Washington Post: “The documents record meetings between Kremlin officials and Russian political strategists, and the Kremlin’s orders for the strategists to focus on Germany to build antiwar sentiment in Europe and dampen support for Ukraine. The files also chronicle the strategists’ efforts to implement these plans and their reports back to the Kremlin.”
Bloomberg: “The nine Supreme Court justices in total are worth at least $24 million. Or it might be closer to $68 million.”
“It’s impossible to get more specific than that. That’s because federal ethics laws require justices to disclose only those assets that might pose a conflict of interest. As a result, the public can only assess part of each justice’s holdings, valued in a broad range.”
“The federal government has burned through more than $1 billion to study long Covid, an effort to help the millions of Americans who experience brain fog, fatigue, and other symptoms after recovering from a coronavirus infection,” Stat News reports. “There’s basically nothing to show for it.”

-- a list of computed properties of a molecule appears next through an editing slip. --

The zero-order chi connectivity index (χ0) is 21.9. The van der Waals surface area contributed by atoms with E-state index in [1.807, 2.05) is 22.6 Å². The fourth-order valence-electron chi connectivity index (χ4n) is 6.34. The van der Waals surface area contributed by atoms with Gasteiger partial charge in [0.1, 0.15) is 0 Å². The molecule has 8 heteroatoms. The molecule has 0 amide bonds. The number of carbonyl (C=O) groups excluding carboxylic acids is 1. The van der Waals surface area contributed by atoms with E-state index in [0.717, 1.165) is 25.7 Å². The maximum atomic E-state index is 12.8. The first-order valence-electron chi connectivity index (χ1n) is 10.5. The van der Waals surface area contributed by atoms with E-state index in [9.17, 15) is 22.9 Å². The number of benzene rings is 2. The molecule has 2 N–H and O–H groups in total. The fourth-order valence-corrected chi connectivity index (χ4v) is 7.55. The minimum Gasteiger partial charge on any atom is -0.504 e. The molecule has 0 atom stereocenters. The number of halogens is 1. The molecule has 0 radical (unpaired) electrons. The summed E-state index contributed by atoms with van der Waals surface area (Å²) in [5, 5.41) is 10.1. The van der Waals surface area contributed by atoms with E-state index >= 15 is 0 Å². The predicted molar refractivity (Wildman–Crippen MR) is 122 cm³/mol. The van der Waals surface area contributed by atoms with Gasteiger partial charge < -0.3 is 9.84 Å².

“The National Institutes of Health hasn’t signed up a single patient to test any potential treatments — despite a clear mandate from Congress to study them. And the few trials it is planning have already drawn a firestorm of criticism…”
“Instead, the NIH spent the majority of its money on broader, observational research that won’t directly bring relief to patients. But it still hasn’t published any findings from the patients who joined that study, almost two years after it started. There’s no sense of urgency to do more or to speed things up, either.”
“SpaceX’s Starship rocket exploded above the Gulf of Mexico on Thursday, minutes after lifting off from a launchpad in South Texas. The spacecraft failed to reach orbit, but it was not a fatal failure,” the New York Times reports. “Before the launch, Elon Musk, the company’s founder, had tamped down expectations, saying it might take several tries before Starship succeeds at this test flight, which was to reach speeds fast enough to enter orbit before splashing down in the Pacific Ocean near Hawaii.”
Sen. Bob Menendez (D-NJ) “is paying tens of thousands in legal fees and is setting up a legal defense fund in connection with a federal criminal probe,” NBC News reports. “Sources have said Menendez is under investigation in connection with a Weehawken, New Jersey, meat company that won an exclusive contract with the government of Egypt to certify halal exports worldwide.”